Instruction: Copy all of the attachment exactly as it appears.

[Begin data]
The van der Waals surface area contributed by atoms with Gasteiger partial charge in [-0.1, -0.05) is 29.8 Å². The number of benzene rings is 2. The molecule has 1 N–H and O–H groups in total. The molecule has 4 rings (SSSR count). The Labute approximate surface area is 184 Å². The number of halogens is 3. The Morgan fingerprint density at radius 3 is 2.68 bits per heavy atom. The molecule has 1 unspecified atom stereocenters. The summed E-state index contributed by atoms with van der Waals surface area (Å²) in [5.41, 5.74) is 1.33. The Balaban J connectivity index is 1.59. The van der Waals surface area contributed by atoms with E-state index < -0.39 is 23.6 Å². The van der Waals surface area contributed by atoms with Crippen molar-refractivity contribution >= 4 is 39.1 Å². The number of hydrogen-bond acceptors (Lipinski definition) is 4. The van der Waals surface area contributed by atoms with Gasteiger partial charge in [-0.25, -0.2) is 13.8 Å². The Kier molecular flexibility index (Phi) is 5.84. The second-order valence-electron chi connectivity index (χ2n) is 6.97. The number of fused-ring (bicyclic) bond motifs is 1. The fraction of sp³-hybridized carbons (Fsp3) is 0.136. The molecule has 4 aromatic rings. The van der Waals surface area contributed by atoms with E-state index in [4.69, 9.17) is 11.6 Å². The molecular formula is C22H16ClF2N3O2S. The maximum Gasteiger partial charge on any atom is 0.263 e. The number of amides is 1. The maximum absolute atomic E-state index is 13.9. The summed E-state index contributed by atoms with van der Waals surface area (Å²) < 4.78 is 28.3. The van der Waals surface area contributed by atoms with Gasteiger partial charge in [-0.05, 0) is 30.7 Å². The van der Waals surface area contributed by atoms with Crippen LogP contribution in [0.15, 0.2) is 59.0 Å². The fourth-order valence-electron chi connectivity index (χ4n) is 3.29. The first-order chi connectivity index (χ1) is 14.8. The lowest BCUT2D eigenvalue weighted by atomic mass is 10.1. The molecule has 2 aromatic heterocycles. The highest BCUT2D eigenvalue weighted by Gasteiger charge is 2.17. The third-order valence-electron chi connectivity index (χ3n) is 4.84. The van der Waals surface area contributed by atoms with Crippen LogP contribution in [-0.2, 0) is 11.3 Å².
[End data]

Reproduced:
The van der Waals surface area contributed by atoms with Gasteiger partial charge in [-0.1, -0.05) is 29.8 Å². The number of benzene rings is 2. The molecule has 1 N–H and O–H groups in total. The molecule has 4 rings (SSSR count). The Labute approximate surface area is 184 Å². The number of halogens is 3. The Morgan fingerprint density at radius 3 is 2.68 bits per heavy atom. The molecule has 1 unspecified atom stereocenters. The summed E-state index contributed by atoms with van der Waals surface area (Å²) in [5.41, 5.74) is 1.33. The Balaban J connectivity index is 1.59. The van der Waals surface area contributed by atoms with E-state index < -0.39 is 23.6 Å². The van der Waals surface area contributed by atoms with Crippen molar-refractivity contribution >= 4 is 39.1 Å². The number of hydrogen-bond acceptors (Lipinski definition) is 4. The van der Waals surface area contributed by atoms with Gasteiger partial charge in [-0.25, -0.2) is 13.8 Å². The Kier molecular flexibility index (Phi) is 5.84. The second-order valence-electron chi connectivity index (χ2n) is 6.97. The number of fused-ring (bicyclic) bond motifs is 1. The fraction of sp³-hybridized carbons (Fsp3) is 0.136. The molecule has 4 aromatic rings. The van der Waals surface area contributed by atoms with E-state index in [4.69, 9.17) is 11.6 Å². The molecular formula is C22H16ClF2N3O2S. The maximum Gasteiger partial charge on any atom is 0.263 e. The number of amides is 1. The maximum absolute atomic E-state index is 13.9. The summed E-state index contributed by atoms with van der Waals surface area (Å²) < 4.78 is 28.3. The van der Waals surface area contributed by atoms with Gasteiger partial charge in [-0.05, 0) is 30.7 Å². The van der Waals surface area contributed by atoms with Crippen LogP contribution in [0.15, 0.2) is 59.0 Å². The fourth-order valence-electron chi connectivity index (χ4n) is 3.29. The first-order chi connectivity index (χ1) is 14.8. The lowest BCUT2D eigenvalue weighted by atomic mass is 10.1. The molecule has 2 aromatic heterocycles. The highest BCUT2D eigenvalue weighted by Gasteiger charge is 2.17. The third-order valence-electron chi connectivity index (χ3n) is 4.84. The van der Waals surface area contributed by atoms with Crippen LogP contribution in [-0.2, 0) is 11.3 Å².